Bond Aston Martin aNow here’s something interesting you didn’t think of (well I didn’t think of it anyway) about James Bond’s Aston Martin DB5 in Goldfinger, the precursor to a heap of highly modified cars brought to us by the movies. For the rear bullet-proof screen to operate effectively the car would have had to be converted to front wheel drive; the screen would not have retracted fully into the body with the drive shaft and differential below it. A front-drive Aston Martin? Ahem.

The ejector seat in the same car also required a hinged, or possibly fully removable, roof panel above it. Otherwise the nasty little gunman trying to take Bond James Bond prisoner would have been gished against the headlining. So off-putting when you’re taking someone gorgeous from the casino back to your hotel.

There was also a device for shooting an oil slick and a smokescreen at following traffic, a couple of machine guns behind the indicator lights, tyre slashers and a revolving number plate. All-up, according to British motoring writer Mike Renault, these conversions would cost an aspiring secret agent about $125,000 on top of the price of the car. The only one I’d want would be the revolving number plates, please, at just $800.

Renault has done such sums on a number of movie cars. Take the Dodge Charger driven by Dominic Torretto in Fast & Furious. The supercharger, competition cam and alloy heads on the 426 hemi V8 would add around $40,000. There’s the 727 Torqueflite box with the B&M megashifter, the mags with Mickey Thompson rubber, nitrous injection, upgraded suspension, brakes and axle, a roll cage, a race seat and the paint job. Think $90,000 all up. All of that for a run of just a quarter mile. Seems sillier than the movies.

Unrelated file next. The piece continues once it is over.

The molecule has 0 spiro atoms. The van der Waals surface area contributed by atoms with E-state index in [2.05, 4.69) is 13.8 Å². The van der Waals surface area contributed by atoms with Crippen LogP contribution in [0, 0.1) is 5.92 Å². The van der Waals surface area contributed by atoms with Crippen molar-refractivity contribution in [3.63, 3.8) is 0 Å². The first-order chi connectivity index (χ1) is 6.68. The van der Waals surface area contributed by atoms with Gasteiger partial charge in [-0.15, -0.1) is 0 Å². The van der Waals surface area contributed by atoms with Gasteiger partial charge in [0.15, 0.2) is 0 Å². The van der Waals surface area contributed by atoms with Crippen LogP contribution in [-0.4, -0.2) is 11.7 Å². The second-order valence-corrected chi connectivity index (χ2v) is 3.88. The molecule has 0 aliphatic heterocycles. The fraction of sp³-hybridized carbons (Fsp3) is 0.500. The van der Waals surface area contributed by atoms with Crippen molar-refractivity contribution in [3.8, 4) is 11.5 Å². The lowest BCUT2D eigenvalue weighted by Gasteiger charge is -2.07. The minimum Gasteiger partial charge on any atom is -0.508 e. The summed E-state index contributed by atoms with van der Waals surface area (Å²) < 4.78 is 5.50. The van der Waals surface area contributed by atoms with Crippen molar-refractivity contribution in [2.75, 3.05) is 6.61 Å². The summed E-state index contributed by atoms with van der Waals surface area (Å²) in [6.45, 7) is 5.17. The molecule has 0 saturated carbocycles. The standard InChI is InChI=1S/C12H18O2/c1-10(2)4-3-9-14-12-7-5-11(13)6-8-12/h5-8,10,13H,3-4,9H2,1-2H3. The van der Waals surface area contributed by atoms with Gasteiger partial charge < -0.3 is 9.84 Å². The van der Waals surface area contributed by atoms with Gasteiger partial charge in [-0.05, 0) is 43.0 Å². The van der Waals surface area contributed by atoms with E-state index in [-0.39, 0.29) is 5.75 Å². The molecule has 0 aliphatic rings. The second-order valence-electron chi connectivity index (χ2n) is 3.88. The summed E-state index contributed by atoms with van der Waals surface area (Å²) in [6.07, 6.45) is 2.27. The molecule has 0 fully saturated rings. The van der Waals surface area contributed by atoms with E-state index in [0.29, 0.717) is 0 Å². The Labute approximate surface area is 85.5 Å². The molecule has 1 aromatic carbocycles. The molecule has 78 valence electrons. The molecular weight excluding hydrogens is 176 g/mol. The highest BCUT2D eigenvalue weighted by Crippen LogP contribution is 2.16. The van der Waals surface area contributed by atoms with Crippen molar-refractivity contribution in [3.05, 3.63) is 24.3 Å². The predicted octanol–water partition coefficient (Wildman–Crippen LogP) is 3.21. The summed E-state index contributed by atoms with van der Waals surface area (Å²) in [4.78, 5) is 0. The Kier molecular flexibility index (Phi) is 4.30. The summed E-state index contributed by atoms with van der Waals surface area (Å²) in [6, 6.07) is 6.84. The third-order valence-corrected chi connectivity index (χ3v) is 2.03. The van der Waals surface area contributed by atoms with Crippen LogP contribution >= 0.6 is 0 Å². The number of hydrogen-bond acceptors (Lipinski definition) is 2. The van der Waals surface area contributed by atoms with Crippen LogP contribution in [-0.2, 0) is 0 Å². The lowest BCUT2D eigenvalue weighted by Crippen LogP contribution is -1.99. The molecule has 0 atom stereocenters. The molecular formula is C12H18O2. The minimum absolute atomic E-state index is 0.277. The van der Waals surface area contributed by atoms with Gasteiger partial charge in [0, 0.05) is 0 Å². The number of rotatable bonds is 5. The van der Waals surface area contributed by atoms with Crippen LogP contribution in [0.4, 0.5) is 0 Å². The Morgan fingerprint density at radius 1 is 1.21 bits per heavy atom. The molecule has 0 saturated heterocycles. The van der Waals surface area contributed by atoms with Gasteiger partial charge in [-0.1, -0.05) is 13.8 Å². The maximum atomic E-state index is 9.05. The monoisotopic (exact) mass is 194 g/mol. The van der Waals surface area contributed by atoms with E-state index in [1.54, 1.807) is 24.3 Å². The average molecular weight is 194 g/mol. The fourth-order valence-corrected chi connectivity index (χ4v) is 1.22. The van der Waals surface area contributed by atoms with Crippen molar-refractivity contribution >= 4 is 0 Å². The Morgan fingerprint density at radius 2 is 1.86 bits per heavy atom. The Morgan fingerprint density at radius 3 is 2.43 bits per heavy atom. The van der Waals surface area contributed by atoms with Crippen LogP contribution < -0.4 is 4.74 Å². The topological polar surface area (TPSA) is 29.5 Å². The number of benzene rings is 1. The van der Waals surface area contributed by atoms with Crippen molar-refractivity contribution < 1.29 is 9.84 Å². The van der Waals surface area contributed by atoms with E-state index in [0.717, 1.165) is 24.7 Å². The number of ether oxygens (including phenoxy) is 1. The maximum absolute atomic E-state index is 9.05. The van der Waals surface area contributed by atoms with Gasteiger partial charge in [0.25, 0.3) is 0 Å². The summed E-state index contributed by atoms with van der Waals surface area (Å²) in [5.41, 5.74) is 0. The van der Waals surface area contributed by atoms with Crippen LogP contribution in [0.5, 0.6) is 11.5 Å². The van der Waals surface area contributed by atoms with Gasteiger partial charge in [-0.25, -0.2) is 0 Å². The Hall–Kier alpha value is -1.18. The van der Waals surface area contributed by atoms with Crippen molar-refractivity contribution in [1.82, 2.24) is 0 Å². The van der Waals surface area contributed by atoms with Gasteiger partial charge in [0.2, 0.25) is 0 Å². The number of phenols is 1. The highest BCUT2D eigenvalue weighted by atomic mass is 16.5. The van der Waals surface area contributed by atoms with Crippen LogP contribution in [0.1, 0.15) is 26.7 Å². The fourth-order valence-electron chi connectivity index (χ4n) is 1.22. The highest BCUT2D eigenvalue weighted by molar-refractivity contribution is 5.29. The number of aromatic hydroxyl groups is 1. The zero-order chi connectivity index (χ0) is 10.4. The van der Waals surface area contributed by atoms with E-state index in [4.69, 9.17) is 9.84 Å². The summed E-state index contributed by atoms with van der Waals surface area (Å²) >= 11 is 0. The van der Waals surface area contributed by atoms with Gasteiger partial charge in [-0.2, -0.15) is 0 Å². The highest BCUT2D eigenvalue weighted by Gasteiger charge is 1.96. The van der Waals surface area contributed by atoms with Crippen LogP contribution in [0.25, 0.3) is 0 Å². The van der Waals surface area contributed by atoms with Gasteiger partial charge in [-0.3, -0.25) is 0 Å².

Italian Job Mini bThe best-known Minis in the world were from the 1969 movie The Italian Job (definitely not the 2003 re-make). Renault says the mods for those three cars, coloured red, white and blue, would have had to include a strengthened boot floor and shocks, a second fuel tank, a sump guard and wheel spacers for the Minilite wheels. There was a host of other things including special paint, Cibie Oscar driving lights and stone guards totalling $16,000. The patriotic ‘GB’ boot stickers would have added a further $6.

Breaking Bad RVThe cheapest vehicle in Renault’s assortment of movie greats is the 1986 Fleetwood Bounder, the crappy recreation vehicle used by Walter White and Jesse Pinkman to manufacture drugs in Breaking Bad. It requires hazmat suits, extra ventilation, an old oven, chemistry benches and equipment, and shelving. Around two grand all up. Bail not included.

Lamborghini Miura

Let’s finish with a car that was actually stripped down before its movie debut to save money. That was the Lamborghini Miura that started things in the very same movie that made those Minis famous, The Italian Job. The sharp-eyed will notice as it rolls down the cliffside that the engine and transmission have been removed.

January 2020

 

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